Field Notes
U.S. Fish & Wildlife Service
Field Notes Entry   
MU Fisheries Techniques River Field Day Year 5
Midwest Region, October 23, 2009
Print Friendly Version

The sun does not always shine and the birds don’t always sing when it comes to conducting field work.  On a windy, wet gray day in October, students from MU met on the banks of the big muddy found out just that.   The students come to learn big river fish sampling techniques from the well versed field crews of Columbia Fish and Wildlife Conservation Office and were well prepared for the weather and  the weather did not dampen the interest of the group. 


For the past five years Columbia FWCO has teamed up with Dr. Douglas Noltie and the University of Missouri-Columbia (MU) to teach the big river component of his Fisheries Techniques course.  As with most Midwest  Fish Tech class, Dr. Noltie’s is largely focused on small impoundment management.  Realizing riverine fisheries management is a growing area of fisheries sciences, Dr. Noltie has enlisted the help of Columbia FWCO.


Nineteen students met us at the boat ramp ready to work on the Big Muddy.  Students were divided into four teams to get hands-on training with push trawl, stern trawls, set lines, and drifting trammel nets.  Project leader Tracy Hill kicked off the field trip with a 10,000 foot view of what our office does on the Missouri River and our efforts to recover the endangered pallid sturgeon.  Objectives of working on the river were discussed as well as our different Missouri River projects. The students enjoyed experiencing a different aspect of fisheries management and a change in scenery from the ponds they had been working on all semester.  A change in fauna from bass, bluegill and channel catfish to sturgeon, flathead catfish, drum, buffalo, blue suckers and Asian carp was refreshing to the students as well.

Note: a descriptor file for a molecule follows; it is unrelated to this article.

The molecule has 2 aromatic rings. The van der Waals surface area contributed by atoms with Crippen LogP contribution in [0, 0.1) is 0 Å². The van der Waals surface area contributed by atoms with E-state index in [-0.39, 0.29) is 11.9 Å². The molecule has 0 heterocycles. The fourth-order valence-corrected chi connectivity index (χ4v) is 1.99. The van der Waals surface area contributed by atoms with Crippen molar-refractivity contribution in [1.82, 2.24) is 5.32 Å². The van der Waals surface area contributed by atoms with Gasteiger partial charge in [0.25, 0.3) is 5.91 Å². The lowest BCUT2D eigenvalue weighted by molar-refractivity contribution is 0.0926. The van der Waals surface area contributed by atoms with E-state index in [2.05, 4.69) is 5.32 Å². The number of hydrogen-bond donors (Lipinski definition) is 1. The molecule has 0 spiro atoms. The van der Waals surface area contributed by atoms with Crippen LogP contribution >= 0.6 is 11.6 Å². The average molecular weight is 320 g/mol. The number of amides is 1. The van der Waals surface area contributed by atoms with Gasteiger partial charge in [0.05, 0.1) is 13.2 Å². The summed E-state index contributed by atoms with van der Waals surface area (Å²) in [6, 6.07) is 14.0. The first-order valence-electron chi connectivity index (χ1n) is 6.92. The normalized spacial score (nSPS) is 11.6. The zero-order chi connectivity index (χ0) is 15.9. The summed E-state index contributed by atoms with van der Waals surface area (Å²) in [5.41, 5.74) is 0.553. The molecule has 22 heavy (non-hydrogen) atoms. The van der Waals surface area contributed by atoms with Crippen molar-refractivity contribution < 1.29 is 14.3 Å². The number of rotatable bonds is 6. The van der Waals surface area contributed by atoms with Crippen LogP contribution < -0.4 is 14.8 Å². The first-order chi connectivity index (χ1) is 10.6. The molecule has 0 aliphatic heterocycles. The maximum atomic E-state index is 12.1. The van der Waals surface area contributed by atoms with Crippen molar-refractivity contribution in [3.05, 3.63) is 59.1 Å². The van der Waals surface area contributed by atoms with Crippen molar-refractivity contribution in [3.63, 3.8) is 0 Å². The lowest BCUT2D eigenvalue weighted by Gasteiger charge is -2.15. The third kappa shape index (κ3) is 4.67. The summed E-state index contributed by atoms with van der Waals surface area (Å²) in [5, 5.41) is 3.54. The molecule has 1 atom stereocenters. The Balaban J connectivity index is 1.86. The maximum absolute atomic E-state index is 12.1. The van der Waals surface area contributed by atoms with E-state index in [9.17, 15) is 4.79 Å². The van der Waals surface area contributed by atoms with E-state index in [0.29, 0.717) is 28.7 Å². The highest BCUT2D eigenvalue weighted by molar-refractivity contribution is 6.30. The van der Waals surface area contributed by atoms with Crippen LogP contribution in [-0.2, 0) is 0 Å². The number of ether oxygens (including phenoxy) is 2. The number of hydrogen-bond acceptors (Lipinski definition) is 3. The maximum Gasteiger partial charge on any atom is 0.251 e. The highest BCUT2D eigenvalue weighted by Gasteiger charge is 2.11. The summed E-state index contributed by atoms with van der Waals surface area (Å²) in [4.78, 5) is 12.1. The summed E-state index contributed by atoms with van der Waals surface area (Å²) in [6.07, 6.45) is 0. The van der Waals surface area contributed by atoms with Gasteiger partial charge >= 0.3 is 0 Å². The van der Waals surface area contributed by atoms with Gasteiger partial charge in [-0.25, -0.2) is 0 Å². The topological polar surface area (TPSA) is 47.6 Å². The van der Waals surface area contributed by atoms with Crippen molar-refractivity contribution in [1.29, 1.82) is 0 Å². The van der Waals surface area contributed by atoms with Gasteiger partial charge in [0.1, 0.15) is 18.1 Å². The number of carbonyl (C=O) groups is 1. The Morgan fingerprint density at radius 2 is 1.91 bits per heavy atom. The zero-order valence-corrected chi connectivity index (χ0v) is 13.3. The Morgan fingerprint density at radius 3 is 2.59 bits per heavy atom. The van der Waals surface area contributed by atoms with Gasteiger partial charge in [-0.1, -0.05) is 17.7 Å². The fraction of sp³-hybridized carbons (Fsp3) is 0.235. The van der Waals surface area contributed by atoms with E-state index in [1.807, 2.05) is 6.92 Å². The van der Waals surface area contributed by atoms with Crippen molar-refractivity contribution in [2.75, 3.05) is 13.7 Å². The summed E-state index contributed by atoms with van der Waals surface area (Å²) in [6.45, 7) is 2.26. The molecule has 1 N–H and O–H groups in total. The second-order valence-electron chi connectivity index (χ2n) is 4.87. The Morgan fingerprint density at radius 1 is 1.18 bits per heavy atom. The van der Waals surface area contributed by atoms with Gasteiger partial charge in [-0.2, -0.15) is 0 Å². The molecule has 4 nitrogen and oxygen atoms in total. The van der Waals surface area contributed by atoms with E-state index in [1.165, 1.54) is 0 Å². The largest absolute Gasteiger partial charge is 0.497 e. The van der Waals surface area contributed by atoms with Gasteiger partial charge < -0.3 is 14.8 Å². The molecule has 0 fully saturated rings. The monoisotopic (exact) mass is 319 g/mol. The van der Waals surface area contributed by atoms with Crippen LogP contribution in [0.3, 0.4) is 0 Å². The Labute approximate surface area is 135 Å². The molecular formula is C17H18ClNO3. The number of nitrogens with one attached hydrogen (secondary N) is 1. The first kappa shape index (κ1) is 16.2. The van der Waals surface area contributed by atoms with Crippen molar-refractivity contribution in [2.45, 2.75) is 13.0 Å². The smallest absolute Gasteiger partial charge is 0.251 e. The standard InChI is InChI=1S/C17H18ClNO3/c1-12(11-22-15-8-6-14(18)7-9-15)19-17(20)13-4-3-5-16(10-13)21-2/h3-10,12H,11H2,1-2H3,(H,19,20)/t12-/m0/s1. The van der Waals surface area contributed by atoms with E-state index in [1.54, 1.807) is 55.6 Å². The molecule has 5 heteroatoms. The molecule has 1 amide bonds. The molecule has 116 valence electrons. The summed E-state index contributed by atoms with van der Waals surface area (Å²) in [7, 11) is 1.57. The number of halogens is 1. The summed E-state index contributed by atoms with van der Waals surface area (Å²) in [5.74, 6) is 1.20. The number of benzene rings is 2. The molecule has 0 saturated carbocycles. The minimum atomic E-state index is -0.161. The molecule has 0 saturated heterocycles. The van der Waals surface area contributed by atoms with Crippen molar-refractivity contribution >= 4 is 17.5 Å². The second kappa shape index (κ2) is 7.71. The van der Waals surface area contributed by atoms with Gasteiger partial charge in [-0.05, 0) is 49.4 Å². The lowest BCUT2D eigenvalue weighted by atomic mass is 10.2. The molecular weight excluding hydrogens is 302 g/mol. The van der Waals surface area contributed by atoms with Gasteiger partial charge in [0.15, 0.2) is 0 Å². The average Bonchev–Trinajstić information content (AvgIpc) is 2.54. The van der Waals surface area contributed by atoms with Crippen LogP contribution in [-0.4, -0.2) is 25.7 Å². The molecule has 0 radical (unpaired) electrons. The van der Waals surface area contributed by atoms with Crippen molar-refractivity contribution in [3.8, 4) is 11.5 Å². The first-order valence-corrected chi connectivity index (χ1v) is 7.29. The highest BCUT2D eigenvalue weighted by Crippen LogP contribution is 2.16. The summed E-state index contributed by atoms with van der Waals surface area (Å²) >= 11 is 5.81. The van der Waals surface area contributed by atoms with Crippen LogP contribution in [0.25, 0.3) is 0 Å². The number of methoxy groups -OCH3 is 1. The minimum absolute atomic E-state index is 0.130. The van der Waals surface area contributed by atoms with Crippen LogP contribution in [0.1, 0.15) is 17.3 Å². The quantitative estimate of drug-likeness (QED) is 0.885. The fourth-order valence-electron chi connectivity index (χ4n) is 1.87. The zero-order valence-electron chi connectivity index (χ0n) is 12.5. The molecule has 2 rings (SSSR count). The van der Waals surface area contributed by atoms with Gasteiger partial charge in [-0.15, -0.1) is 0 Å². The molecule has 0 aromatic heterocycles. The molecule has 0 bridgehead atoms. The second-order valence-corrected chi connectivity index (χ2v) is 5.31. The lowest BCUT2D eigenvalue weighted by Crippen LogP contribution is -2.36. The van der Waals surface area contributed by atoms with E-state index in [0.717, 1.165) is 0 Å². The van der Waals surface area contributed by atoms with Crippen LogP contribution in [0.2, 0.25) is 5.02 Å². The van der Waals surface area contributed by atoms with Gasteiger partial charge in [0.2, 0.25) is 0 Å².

In the past working with upper classmen from MU has enabled the Columbia NFWCO to shed light on new developments in riverine sampling techniques and to get to know prospective student interns.  We are honored to be respected by the University enough to have been selected to help train tomorrow’s biologists.  

Contact Info: Andrew Starostka, 5732342132 x119, andy_starostka@fws.gov
Find a Field Notes Entry

Search by keyword

Search by State

Search by Region

US Fish and Wildlife Service footer